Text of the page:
All NHS hospitals and other providers have been told to review their approach to giving celebrities access to patients – and other safeguarding issues – in light of the allegations about Jimmy Savile.
NHS chief executive Sir David Nicholson wrote to all trusts and foundation trusts last night. It follows allegations that Mr Savile, who is accused of child abuse, was given inappropriate access to young patients at some hospitals. He was a leading and prominent fundraiser at the hospitals.
Sir David’s letter, seen by HSJ, says: “You will all have seen the recent media coverage of the allegations of abuse involving Jimmy Savile. These are appalling allegations and it is deeply disturbing to think that abuses of this nature may have occurred in NHS organisations.”
It says several NHS reviews are already ongoing but adds: “I would ask that you take the opportunity to review, with your boards, and working as necessary with local agencies, your own arrangements and practices relating to vulnerable people, particularly in relation to: safeguarding; access to patients (including that afforded volunteers or celebrities); and listening to and acting on patient concerns.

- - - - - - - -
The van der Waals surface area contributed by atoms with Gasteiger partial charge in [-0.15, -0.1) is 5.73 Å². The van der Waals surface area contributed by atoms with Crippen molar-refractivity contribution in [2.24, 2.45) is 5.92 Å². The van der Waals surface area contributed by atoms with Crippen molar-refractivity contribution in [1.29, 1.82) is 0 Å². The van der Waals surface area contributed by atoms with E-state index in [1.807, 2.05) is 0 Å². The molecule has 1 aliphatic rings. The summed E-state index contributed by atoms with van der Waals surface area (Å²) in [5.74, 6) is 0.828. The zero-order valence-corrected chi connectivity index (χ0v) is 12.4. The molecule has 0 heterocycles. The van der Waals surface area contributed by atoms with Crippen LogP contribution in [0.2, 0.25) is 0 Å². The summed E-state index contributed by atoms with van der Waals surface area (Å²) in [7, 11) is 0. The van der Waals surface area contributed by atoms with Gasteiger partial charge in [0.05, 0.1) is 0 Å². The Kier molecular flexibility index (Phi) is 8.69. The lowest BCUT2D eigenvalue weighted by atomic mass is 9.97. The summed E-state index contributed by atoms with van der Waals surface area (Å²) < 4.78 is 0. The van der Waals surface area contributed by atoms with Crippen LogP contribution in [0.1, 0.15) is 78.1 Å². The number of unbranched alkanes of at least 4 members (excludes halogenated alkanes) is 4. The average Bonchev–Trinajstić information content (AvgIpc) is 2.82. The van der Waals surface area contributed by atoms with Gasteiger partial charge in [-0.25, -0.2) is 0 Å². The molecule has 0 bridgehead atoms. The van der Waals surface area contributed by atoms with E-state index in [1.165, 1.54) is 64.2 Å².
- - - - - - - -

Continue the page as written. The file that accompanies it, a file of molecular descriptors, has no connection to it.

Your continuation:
“While the nature of protection for children and young people in the NHS is far in advance of what it was in the 1970s and 1980s, we must be absolutely sure that all our existing NHS procedures are robust.”
It says the three organisations concerned - Stoke Mandeville Hospital, Leeds General Infirmary and West London Mental Health Trust – are already working with police and undertaking their own reviews, as is the Department of Health in relation to its role in relation to Broadmoor Hospital.
Meanwhile, a DH-commissioned review, led by NHS South of England vice chair and barrister Kate Lampard, is looking at NHS-wide approaches today.
HSJ is specifically interested in hearing from readers who have concerns or comments around the issues in this story.